Even if the Court considered the Deputies’ statements as the undisputed version it still could not find summary judgment for them based on Lopez. Both statements lack the specificity with respect to the position of Tolan’s gun that is necessary to find that he undisputedly posed an immediate threat. As in Lopez, the Deputies never allege that he pointed his gun at them and instead “use carefully-phrased language,” Lopez, that he began to raise or began to swing his gun at them.
The Court is left with the Deputies’ statements that they feared for their safety before they shot Tolan, since they did not describe another furtive movement, harrowing gesture, or serious verbal threat to justify use of force. George. Such statements on their own are not enough to justify such a concern. Deorle (9th Cir. 2001). This is particularly so given that the Deputies were responding to a welfare check, not a report of a crime or domestic disturbance, George, and that they did not warn Tolan to drop his weapon, let alone of their identity as law enforcement, Hughes (9th Cir. 2016). Accordingly, the Court finds no clear error with Judge DeSoto’s findings & recommendations on this issue.
Defendants assert that Judge DeSoto erroneously ignored the mistake doctrine in her qualified immunity analysis. They contend that even if the Deputies mistakenly believed that Tolan raised the pistol, their belief was reasonable. She did not address the mistake doctrine even though Defendants raised it in their briefing, so the Court will review this argument de novo.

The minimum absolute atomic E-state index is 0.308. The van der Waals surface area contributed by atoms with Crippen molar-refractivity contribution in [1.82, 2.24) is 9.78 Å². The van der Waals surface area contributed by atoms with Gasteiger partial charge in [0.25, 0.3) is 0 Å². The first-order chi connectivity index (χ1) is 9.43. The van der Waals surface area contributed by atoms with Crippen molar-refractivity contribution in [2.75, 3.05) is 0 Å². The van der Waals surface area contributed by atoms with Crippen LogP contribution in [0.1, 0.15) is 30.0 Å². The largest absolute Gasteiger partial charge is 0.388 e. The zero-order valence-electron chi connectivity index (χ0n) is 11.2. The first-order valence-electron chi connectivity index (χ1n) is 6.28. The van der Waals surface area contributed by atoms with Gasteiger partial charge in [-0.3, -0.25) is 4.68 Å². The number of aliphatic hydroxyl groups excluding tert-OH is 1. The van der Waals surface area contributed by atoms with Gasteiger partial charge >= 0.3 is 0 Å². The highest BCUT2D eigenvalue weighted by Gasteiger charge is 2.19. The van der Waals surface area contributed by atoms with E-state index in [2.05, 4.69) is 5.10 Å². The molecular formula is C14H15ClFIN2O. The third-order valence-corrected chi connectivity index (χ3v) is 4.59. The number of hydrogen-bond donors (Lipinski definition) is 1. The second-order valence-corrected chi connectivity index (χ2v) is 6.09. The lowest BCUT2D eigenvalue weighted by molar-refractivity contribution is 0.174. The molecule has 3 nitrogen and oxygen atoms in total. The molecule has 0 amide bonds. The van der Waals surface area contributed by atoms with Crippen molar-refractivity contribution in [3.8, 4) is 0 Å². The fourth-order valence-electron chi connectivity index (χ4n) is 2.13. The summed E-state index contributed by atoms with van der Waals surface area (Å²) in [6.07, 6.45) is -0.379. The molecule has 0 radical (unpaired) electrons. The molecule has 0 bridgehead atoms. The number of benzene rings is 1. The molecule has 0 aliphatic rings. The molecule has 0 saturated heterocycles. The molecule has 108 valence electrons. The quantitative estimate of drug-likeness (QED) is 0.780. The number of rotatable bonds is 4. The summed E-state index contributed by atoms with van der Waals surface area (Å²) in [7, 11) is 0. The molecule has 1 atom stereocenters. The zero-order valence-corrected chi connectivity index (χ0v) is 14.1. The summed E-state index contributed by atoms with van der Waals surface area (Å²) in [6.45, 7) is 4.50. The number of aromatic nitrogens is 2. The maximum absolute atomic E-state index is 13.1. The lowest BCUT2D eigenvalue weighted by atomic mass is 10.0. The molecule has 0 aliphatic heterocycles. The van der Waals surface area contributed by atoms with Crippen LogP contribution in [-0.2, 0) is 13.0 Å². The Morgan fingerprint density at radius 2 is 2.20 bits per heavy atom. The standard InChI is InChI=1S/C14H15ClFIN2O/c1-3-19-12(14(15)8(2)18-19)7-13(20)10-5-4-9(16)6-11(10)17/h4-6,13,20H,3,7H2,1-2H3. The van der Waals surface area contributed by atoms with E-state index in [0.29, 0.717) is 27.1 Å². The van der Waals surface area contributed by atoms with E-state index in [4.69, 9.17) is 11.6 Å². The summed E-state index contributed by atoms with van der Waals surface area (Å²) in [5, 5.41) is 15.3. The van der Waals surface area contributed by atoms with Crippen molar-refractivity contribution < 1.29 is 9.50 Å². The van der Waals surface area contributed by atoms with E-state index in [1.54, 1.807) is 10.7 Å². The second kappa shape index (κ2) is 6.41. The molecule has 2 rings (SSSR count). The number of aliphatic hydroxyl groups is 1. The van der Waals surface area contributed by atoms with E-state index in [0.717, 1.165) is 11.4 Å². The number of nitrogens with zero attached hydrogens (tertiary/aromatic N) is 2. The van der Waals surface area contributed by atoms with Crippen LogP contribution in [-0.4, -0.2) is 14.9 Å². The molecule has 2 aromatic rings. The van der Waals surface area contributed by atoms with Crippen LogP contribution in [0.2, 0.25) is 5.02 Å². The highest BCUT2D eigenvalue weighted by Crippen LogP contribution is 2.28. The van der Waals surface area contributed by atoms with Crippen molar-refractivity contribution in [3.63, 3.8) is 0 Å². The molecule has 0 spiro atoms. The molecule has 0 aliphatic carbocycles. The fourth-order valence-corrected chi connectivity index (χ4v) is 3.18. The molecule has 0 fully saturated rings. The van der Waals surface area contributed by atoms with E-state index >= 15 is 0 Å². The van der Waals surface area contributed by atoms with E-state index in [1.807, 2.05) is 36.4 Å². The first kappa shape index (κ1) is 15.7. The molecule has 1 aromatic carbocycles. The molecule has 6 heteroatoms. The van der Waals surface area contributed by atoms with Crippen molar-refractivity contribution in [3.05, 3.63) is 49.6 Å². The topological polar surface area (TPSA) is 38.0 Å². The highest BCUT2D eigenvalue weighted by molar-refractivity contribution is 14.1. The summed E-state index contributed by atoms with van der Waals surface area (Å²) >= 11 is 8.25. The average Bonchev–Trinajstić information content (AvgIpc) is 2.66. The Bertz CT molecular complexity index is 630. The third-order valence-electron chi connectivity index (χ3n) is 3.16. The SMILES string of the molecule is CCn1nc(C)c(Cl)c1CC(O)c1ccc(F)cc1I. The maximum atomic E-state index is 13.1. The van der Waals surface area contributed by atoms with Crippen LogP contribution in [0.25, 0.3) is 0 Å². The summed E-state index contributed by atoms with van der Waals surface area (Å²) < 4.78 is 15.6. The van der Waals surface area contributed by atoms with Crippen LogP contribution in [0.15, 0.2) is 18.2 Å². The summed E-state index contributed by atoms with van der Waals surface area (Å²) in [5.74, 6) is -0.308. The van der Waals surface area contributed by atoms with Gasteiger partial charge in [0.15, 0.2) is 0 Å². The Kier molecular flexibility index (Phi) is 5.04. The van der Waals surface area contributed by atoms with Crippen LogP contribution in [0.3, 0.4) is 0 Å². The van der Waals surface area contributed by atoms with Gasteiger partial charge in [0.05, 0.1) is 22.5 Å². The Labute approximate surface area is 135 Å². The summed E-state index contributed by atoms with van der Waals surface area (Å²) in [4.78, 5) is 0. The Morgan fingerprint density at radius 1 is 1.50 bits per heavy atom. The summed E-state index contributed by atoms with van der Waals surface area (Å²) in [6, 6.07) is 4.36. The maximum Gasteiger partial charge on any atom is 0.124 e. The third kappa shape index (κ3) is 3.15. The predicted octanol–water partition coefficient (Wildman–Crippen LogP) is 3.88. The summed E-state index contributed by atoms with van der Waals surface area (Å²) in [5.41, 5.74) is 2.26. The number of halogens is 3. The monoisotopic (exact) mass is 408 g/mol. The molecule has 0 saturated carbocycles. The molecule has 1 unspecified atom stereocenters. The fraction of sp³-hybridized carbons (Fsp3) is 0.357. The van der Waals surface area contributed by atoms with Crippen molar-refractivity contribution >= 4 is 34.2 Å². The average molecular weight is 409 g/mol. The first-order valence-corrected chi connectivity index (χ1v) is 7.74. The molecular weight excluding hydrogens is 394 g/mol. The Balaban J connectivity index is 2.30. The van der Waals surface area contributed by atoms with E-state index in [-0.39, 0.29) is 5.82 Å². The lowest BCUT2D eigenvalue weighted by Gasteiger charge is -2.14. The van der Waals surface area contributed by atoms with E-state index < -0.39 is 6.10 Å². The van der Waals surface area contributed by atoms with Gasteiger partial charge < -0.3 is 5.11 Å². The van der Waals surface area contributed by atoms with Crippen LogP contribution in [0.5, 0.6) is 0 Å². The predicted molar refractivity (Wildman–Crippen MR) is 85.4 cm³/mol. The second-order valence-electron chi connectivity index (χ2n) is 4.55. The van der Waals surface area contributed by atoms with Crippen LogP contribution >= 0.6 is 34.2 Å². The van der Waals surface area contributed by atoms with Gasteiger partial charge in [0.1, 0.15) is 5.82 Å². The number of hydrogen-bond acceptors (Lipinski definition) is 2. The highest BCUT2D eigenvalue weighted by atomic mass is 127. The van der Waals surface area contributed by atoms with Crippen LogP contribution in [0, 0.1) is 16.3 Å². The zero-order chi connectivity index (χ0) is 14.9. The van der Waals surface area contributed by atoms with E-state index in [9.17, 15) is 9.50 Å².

The mistake must be reasonable. Pearson (US 2009). Lopez rejected an officer’s invocation of the mistake doctrine relating to the position of the plaintiff’s gun and his perception of a threat because, viewing the facts in a light most favorable to the plaintiff, the gun never rose to a position that posed a threat. The Court concludes the same here based on its holding that a genuine dispute exists as to the position of Tolan’s gun and the reasonableness of the Deputies’ use of force. The mistake doctrine does not save their argument that the use of force was reasonable. The Court finds no clear error with Judge DeSoto’s findings that a genuine dispute of fact exists as to whether the Deputies are entitled to qualified immunity.
Judge Desoto’s findings & recommendations are adopted in full. Defendants’ motions for summary judgment are denied.
(Following this ruling the parties mediated with CJ Johnson who made a double-blind recommendation of $525,000 which was accepted by both sides.)
Tolan v. Yellowstone Co. et al, 44 MFR 291, 11/22/22.
Nathan Wagner (Siefert & Wagner), Missoula, for Tolan; Dep. Yellowstone Co. Attys. Melissa Williams & Mark English.